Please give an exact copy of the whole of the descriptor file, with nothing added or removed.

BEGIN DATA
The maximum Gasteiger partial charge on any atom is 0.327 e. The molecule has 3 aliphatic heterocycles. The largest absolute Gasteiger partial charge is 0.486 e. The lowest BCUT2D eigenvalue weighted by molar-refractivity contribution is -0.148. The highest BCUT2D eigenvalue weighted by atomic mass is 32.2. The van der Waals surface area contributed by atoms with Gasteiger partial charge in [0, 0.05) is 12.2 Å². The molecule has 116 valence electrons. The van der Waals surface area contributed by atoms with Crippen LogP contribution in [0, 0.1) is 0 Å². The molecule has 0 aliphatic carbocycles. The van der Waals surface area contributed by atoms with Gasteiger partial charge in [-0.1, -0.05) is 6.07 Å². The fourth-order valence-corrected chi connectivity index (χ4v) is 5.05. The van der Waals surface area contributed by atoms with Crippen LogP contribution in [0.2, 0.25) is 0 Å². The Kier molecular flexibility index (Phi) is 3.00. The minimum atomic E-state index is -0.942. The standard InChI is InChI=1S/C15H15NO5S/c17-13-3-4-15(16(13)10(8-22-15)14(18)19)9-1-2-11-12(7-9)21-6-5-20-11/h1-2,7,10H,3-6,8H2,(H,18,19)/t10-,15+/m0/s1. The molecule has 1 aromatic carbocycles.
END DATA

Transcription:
The maximum Gasteiger partial charge on any atom is 0.327 e. The molecule has 3 aliphatic heterocycles. The largest absolute Gasteiger partial charge is 0.486 e. The lowest BCUT2D eigenvalue weighted by molar-refractivity contribution is -0.148. The highest BCUT2D eigenvalue weighted by atomic mass is 32.2. The van der Waals surface area contributed by atoms with Gasteiger partial charge in [0, 0.05) is 12.2 Å². The molecule has 116 valence electrons. The van der Waals surface area contributed by atoms with Crippen LogP contribution in [0, 0.1) is 0 Å². The molecule has 0 aliphatic carbocycles. The van der Waals surface area contributed by atoms with Gasteiger partial charge in [-0.1, -0.05) is 6.07 Å². The fourth-order valence-corrected chi connectivity index (χ4v) is 5.05. The van der Waals surface area contributed by atoms with Crippen LogP contribution in [0.2, 0.25) is 0 Å². The Kier molecular flexibility index (Phi) is 3.00. The minimum atomic E-state index is -0.942. The standard InChI is InChI=1S/C15H15NO5S/c17-13-3-4-15(16(13)10(8-22-15)14(18)19)9-1-2-11-12(7-9)21-6-5-20-11/h1-2,7,10H,3-6,8H2,(H,18,19)/t10-,15+/m0/s1. The molecule has 1 aromatic carbocycles.